To Merge or Not to Merge: The Parable of the Carpenter
By Karen Zieba, Zieba Builders
Recently, I was approached by a respected peer from the Remodelors™ Council with an unusual offer ― join forces, combine companies, become one. (Translation: close my company and go to work for them.)
My first reaction was a flat, but gracious, refusal. After all, my husband had built a fine reputation for our company over the course of the past 17 years, and it seemed ridiculous to suddenly vanish from the marketplace.
But after I hung up, I began to doubt my decision, haunted, somewhat, by what I call “The Parable of the Carpenter.” It goes something like this:
The Parable of the Carpenter
In the beginning, there was beautiful carpentry. The home owner liked what he saw and called it good.
The carpenter had a vision of more income, more self-respect and more time with loved ones. The vision comforted the carpenter and filled him with boundless energy and enthusiasm for his work. He became a general contractor. The carpenter pursued this vision for 30 years but oftentimes found himself troubled, wandering alone and seeking answers.
Along the way he encountered charlatans: “This software will solve all your problems,” they said. But it did not.
There were soothsayers: “This process will bring you peace.” But he lay awake at night.
And wise men: “This business is but one means to an end. Act according to the end you seek and you shall succeed.”
Then, the carpenter had a revelation. Perhaps it was not the vision that troubled him. It was the path he had taken to achieve it.
What “end” did we seek? We had never considered the option of working for another general contractor. Was refusing this offer it the right thing to do?
Stepping into a specialized role for another company that is well-managed and well-respected can restore the promise of more income, more self-respect and more time with loved ones almost immediately by reducing the stress of overwhelming responsibility that comes with owning and managing your own business.
As a remodeling general contractor, there’s always estimating, selling, producing, billing, collecting and paying. Let’s not forget recruiting, hiring, training, retaining, firing, worker’s compensation and other insurance liabilities that have to be managed. Or, of course, punch lists, employee reviews, change orders, liability audits, indecisive clients and art juries to aggravate each day.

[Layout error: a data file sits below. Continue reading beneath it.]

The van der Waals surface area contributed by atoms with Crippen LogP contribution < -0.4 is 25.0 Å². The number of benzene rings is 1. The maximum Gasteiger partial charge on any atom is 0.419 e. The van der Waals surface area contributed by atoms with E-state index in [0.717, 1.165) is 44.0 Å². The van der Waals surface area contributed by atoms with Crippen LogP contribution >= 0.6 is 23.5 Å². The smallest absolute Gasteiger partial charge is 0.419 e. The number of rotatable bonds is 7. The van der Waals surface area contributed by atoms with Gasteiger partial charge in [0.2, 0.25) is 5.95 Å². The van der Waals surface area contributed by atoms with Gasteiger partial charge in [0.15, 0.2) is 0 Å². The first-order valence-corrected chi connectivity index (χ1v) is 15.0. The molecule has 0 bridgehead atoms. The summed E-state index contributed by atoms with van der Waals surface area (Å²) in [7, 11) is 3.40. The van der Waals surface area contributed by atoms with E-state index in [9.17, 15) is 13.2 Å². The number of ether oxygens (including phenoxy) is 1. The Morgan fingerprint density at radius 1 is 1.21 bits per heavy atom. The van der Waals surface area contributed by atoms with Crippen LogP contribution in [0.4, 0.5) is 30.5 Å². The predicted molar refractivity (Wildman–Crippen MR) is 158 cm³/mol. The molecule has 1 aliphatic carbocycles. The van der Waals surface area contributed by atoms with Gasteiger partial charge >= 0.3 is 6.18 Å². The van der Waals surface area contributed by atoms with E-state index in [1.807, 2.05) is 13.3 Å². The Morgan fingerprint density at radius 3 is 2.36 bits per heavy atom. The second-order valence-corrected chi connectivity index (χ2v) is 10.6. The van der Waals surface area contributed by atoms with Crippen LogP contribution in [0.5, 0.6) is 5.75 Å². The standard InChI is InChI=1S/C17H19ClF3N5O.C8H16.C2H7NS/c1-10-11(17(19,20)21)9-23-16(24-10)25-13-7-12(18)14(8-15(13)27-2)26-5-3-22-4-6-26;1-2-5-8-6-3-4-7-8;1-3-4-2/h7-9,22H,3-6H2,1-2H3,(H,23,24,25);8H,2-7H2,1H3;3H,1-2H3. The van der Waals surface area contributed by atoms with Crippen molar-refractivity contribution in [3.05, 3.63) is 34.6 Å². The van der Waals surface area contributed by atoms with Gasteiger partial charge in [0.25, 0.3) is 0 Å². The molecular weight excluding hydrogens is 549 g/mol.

Specializing as a competitively-paid, respected employee — with a limited role ― certainly has its merits.
Plus, there are more opportunities in the remodeling industry for skilled specialists than many of you realize. In a competitive market, a strong production manager, designer, estimator or sales person can almost name his or her price. That makes now an excellent time for those considering specialization to network with their respected peers about working together.
Not Merging Was the Right Thing for Us to Do
But after much soul-searching, we concluded that declining the merger opportunity was the right thing to do for our company. We enjoy business management, and we take as much pride in providing a fun, supportive and stable work environment for our employees and trade partners as we do in the quality of our projects.
For us, having a strong company, surrounded by highly-qualified, energetic people is just like having a strong and happy family. That is the end we seek.
So, if you enjoy the multi-faceted work of the general contractor but need help to reach your goals, surround yourselves with the best people you can find who share your vision. Allow them to grow and contribute, and compensate them competitively.
If you enjoy and excel at certain facets of this business but would prefer to work with less risk, then specializing for another general contractor who will allow your skills to shine, reward your leadership contributions and respect your personal pursuits is an attractive business alternative.
Karen Zieba and her husband continue to operate Zieba Builders in the Long Beach, Calif. area. They do not have plans to merge with another company anytime soon. For more information, call Zieba at 562-439-5294.